Ever since our trip to Illinois last week, I’ve been thinking of three men who made an indelible mark on our country: Elvis Presley, Martin Luther King Jr., and Abraham Lincoln. While traveling, we visited sites that filled our minds with facts and an increased sense of appreciation for their gifts and perseverance.
We arrived in Tupelo, MS just minutes after the museum chronicling events in Elvis’ life closed. No problem. The grounds were lovely, and we were able to take as much time as we wanted to see the small two-room house where he was born, the church where he spent many Sundays as a child, a huge statue of Elvis as a teenager, and a brick inlaid time line of major life events. It was all fascinating, but I think what captured my attention and awe was just how humble Elvis’ beginnings were.
Elvis’ music touched people all over the world. From the Graceland tour in Memphis, I learned that his Hawaii concert was viewed by one and a half billion people in forty countries. So no, he didn’t fight for human rights or lead a country divided by war, but his impact on others remains. I’ll always remember, “Another little baby boy was born in the ghetto, and his mother cried.” Powerful song.
While I got a real sense of Elvis’s personality and heart while in Graceland, I felt more sad than glad there. He worked hard, played hard, loved hard, and died far too young—right there in Graceland.
While in Memphis, we visited the Civil Rights Museum, an awe-inspiring collection of photographs, artifacts, movies, news clips, and dioramas that teach and inspire at the same time. The main part of the collection takes part in the Lorraine Motel, the place where Martin Luther King Jr. was felled by a single bullet. There’s a wreath on the railing where he was shot. Inside, the rooms where he and some companions stayed are preserved as they were on that day in April 1968. He was an extraordinary man on a mission to improve life for African Americans and all people who were marginalized.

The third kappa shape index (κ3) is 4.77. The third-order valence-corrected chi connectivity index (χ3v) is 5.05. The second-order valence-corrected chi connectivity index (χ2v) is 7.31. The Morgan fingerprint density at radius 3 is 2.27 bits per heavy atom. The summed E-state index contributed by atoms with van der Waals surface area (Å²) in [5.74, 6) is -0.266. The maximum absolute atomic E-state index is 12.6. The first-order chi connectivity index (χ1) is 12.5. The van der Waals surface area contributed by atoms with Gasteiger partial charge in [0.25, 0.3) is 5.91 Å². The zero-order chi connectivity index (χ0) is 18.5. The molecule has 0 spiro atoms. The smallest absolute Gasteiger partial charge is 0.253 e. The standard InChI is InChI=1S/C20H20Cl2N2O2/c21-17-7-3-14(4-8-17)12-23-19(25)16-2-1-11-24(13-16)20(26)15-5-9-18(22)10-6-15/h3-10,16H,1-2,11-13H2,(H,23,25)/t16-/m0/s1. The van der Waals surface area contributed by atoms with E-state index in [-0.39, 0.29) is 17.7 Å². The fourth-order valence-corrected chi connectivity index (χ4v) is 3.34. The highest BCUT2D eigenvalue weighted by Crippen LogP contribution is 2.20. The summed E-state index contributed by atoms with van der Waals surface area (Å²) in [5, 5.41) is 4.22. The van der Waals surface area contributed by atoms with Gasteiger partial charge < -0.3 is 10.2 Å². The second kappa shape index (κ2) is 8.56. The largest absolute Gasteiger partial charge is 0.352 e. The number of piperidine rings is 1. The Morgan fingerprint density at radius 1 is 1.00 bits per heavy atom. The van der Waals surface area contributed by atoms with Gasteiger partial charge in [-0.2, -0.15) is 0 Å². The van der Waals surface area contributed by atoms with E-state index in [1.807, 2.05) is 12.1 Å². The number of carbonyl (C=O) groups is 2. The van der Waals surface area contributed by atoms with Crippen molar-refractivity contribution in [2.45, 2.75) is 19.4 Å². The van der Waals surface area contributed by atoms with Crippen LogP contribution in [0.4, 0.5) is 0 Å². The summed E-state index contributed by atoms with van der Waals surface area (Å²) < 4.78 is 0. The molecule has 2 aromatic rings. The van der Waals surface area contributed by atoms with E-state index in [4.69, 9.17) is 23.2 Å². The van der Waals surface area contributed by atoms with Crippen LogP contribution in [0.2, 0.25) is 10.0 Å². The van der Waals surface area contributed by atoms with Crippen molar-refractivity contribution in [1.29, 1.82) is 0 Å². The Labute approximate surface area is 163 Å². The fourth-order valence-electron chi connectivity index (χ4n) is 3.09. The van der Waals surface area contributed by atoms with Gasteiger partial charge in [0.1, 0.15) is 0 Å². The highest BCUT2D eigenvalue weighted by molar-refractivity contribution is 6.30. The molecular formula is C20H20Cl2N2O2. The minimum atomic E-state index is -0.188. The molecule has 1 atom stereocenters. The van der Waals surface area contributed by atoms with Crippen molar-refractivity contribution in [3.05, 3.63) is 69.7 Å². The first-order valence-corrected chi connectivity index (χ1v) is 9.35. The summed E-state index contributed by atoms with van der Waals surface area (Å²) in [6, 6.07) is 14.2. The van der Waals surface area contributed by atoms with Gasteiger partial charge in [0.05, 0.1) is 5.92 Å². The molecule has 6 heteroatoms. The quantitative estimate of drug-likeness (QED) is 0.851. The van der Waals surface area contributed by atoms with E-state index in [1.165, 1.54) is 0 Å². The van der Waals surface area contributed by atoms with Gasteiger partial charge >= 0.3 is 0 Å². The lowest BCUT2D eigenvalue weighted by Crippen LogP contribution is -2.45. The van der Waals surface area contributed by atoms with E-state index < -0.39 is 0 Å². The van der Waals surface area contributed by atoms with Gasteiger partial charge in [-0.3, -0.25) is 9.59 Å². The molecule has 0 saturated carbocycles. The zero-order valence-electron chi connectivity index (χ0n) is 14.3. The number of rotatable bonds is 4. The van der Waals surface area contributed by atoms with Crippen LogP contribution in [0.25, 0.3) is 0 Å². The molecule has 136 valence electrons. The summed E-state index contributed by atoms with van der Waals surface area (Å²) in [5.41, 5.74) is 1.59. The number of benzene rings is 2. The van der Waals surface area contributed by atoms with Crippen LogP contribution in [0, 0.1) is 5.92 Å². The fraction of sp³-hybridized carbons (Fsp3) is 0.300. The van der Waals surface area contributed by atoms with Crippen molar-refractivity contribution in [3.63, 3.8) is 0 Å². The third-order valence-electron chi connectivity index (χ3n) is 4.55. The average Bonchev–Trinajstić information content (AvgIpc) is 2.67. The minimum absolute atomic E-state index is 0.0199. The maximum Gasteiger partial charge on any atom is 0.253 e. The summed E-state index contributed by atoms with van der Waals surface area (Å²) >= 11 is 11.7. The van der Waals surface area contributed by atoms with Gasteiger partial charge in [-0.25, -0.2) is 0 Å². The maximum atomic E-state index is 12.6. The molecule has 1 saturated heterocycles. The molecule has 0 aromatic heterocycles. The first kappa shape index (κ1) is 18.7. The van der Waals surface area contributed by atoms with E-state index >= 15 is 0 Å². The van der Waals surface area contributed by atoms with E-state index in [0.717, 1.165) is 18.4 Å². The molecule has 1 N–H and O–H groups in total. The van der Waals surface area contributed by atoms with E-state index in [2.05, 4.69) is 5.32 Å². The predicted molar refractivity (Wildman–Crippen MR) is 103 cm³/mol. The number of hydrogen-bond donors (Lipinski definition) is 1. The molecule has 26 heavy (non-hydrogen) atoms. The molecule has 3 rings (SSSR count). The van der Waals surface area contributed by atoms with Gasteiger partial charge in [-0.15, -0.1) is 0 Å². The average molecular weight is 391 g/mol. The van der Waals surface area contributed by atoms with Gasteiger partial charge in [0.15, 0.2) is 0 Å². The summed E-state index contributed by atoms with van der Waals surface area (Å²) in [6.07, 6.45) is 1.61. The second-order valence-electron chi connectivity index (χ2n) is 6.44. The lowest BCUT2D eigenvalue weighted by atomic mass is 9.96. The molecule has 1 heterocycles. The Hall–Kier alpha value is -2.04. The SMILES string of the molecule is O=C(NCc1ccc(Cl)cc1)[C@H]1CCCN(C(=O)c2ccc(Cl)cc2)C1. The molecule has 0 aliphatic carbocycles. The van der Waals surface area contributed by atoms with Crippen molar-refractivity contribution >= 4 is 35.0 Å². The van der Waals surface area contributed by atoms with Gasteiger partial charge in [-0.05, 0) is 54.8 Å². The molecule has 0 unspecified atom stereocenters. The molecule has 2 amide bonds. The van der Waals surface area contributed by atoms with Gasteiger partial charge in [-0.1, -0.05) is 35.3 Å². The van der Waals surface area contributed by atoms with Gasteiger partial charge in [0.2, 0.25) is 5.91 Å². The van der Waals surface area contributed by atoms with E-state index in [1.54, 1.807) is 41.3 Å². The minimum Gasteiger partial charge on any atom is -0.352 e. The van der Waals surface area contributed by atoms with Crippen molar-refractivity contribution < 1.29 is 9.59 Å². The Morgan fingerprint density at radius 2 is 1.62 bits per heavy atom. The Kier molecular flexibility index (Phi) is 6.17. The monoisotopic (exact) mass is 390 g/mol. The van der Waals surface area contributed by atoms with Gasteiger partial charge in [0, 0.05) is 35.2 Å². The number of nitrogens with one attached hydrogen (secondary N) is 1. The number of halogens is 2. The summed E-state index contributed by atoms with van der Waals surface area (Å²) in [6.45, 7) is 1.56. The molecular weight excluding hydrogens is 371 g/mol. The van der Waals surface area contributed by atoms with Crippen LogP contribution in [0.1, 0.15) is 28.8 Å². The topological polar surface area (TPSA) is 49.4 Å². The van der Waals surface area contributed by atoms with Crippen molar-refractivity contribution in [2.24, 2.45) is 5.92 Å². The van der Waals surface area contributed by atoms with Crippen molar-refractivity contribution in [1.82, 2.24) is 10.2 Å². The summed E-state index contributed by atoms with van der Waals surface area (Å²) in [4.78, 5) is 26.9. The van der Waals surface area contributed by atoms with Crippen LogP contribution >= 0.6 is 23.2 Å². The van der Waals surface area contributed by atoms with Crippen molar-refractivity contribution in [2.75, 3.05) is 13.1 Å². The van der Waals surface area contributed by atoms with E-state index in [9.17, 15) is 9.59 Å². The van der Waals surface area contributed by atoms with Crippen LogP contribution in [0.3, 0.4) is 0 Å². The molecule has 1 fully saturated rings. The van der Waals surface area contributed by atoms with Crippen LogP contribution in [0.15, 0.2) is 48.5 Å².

I know he was no saint. But still, when I ponder his role in the Civil Rights Movement and remember King’s “I Have a Dream” speech, I can think of no one who did more to move equal rights for all forward.
And finally, there’s Abraham Lincoln, the 16th President of the United States. As all school children know, Honest Abe, also known as the Great Emancipator, spent much of his young life in a log cabin in Kentucky. He mother died when he was nine years old, and his father remarried about a year later. He was basically a self-taught man whose education is estimated to be a total of eighteen months. He worked at a variety of occupations, including rail-splitter and shopkeeper, before entering political life when he was elected to the Illinois state legislature in 1834.
In Springfield, the facts from history books came to life as we toured Lincoln’s home, ambled through his community, visited the Lincoln Museum, and walked through the old Capitol. In the museum, I learned more of his angst about the war, the slavery issue, and the nation’s economy. I began to see him as a “real” figure, one who loved his country, his wife, and his four boys. Three of the four sons died before reaching adulthood.
Assassinated by John Wilkes Booth, Lincoln also died too young. He rose above all manner of issues to become one of the most popular and respected leaders of the 19th century.
Elvis and Abe came from lowly beginnings; one became a performer who charmed and entertained people all over the globe, and the other became grew up to hold the highest office in the land. Although his family wasn’t poor, MLK had his challenges and struggles too. Regardless of their inauspicious beginnings, all three men seemed destined for greatness.
Seeing evidences of their lives up close and personal makes me ponder for the hundredth time (or more): What makes some people rise above obstacles to fulfill their potential and become instruments of progress, fairness, civility, and yes, entertainment while others do not?